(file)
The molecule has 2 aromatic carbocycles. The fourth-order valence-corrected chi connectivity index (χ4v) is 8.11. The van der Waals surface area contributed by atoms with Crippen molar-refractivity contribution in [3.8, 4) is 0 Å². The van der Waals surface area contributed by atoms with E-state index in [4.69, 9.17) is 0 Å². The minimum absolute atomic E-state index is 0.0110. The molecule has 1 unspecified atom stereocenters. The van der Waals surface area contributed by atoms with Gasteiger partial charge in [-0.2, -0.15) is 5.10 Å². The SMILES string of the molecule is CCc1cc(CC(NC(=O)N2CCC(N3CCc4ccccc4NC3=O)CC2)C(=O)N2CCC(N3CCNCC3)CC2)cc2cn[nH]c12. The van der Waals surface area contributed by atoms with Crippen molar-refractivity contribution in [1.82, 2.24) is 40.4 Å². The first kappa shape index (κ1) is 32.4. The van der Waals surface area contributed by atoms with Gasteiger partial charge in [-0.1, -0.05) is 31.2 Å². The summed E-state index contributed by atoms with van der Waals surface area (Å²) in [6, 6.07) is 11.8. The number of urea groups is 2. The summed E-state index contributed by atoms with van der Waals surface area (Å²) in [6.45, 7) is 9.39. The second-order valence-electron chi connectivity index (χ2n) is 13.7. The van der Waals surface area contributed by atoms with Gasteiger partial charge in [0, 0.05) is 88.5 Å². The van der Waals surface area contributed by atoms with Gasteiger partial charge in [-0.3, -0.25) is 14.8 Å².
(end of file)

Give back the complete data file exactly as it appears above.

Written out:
The molecule has 2 aromatic carbocycles. The fourth-order valence-corrected chi connectivity index (χ4v) is 8.11. The van der Waals surface area contributed by atoms with Crippen molar-refractivity contribution in [3.8, 4) is 0 Å². The van der Waals surface area contributed by atoms with E-state index in [4.69, 9.17) is 0 Å². The minimum absolute atomic E-state index is 0.0110. The molecule has 1 unspecified atom stereocenters. The van der Waals surface area contributed by atoms with Gasteiger partial charge in [-0.2, -0.15) is 5.10 Å². The SMILES string of the molecule is CCc1cc(CC(NC(=O)N2CCC(N3CCc4ccccc4NC3=O)CC2)C(=O)N2CCC(N3CCNCC3)CC2)cc2cn[nH]c12. The van der Waals surface area contributed by atoms with Crippen molar-refractivity contribution in [1.82, 2.24) is 40.4 Å². The first kappa shape index (κ1) is 32.4. The van der Waals surface area contributed by atoms with Gasteiger partial charge in [-0.1, -0.05) is 31.2 Å². The summed E-state index contributed by atoms with van der Waals surface area (Å²) in [6, 6.07) is 11.8. The number of urea groups is 2. The summed E-state index contributed by atoms with van der Waals surface area (Å²) in [6.45, 7) is 9.39. The second-order valence-electron chi connectivity index (χ2n) is 13.7. The van der Waals surface area contributed by atoms with Gasteiger partial charge in [0, 0.05) is 88.5 Å². The van der Waals surface area contributed by atoms with Gasteiger partial charge in [-0.3, -0.25) is 14.8 Å².